Before I left home for the first time, I sat down with my mother’s recipe box and wrote down my favorite dishes. I just posted a salmon cake recipe that put me in mind of one of my mother’s recipes: Baked Salmon. Claudia’s recipe cards were remarkable in their brevity and assumed knowledge. I will present the card as written and then give more detailed instructions for making this dish.
Note: Jan has suggested a reason for the different versions of this recipe. The first was done for family recipes where appearances was not a concern. The second recipe was after she had become a minister’s wife and needed a quick casserole for church potlucks.
Claudia’s Baked Salmon I
1 can Red salmon (discard juice and pick out bones)
1 beaten egg
4 large soda crackers, rolled into fine crumbs
½ tsp. salt
Mix together and pour into a buttered baking dish.
Cover and bake for 1 hr. at 375º.
This is the recipe I copied when I first left home. A model of conciseness. One of my sisters had a different later version with different details.
Claudia’s Baked Salmon II
1 can salmon (pour off juice)
1 egg (mix with salmon)
½ cup (4 large) crackers crumbs rolled – very fine
Butter baking dish, put in layer of salmon and layer of cracker crumbs, dot with butter, repeat until used up.
Add as much milk as the salmon and crumbs will absorb (about ¾ cup).
Cover and bake 1 hour
Uncover to brown 375 degrees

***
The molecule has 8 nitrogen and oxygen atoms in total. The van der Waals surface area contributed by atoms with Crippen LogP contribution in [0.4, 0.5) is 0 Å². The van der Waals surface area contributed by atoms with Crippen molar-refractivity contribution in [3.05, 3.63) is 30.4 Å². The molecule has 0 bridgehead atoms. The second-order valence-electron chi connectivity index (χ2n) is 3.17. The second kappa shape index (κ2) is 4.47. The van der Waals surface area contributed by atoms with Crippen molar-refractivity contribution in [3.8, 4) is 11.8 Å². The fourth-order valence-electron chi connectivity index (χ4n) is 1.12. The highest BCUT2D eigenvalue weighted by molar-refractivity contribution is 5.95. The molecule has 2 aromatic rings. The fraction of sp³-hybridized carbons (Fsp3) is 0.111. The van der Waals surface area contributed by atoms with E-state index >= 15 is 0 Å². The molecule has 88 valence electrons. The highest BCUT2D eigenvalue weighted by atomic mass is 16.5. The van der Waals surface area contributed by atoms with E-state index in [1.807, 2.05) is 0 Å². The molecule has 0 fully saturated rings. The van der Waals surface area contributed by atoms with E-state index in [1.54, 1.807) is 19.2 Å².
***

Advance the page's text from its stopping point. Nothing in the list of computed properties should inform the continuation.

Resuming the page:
Finally to give this recipe the Karl’s step by step treatment with few assumptions.
Note: The incredible shrinking product! Back in my mother’s day a can of salmon was one pound—not 14.75 oz. I believe even the saltines were bigger then—adjust as needed.
Claudia’s Baked Salmon III
1 can red salmon (14.75 oz.)
½ tsp. salt
½ cup cracker crumbs (4 large crackers)
¾± cup milk
1+ Tbs. butter
1. Open the can of salmon and pour off the liquid.
Tip: We have a cat who thinks this is the best treat in the world, so fish liquids never get wasted in our house.
Note: Canned salmon frequently have pin and vertebrae bones in them. Poke through the meat and pick out any bones.
2. Lightly beat the egg with the salt and fold it into the salmon.
Tip: Try not to mash the salmon too much.
3. Put the crackers in a plastic bag and use a rolling pin to crush them into crumbs.
Tip: You want about a quarter cup of crumbs.
4. Butter a pan. (See note)
Note: What comes next depends on the recipe and the type of pan you plan to use. When I was young, mother would make this dish in a bread loaf pan, so that it came put as a block to be sliced up. You folded the crumbs and milk into the salmon mix to act as a binder. In the later recipe, she layered the salmon and crumbs with added butter and baked it in a shallow covered casserole dish to be scooped out at the table.
5. Put the salmon, crumbs and milk in to the pan—as appropriate.
6. Bake the salmon at 375º F. for 50 minutes.
Tip: If you are using a loaf pan, use a sheet of aluminum foil to cover the pan.
7. Remove the cover and bake for 10 more minutes to brown the top of the salmon.
8. Serve warm.
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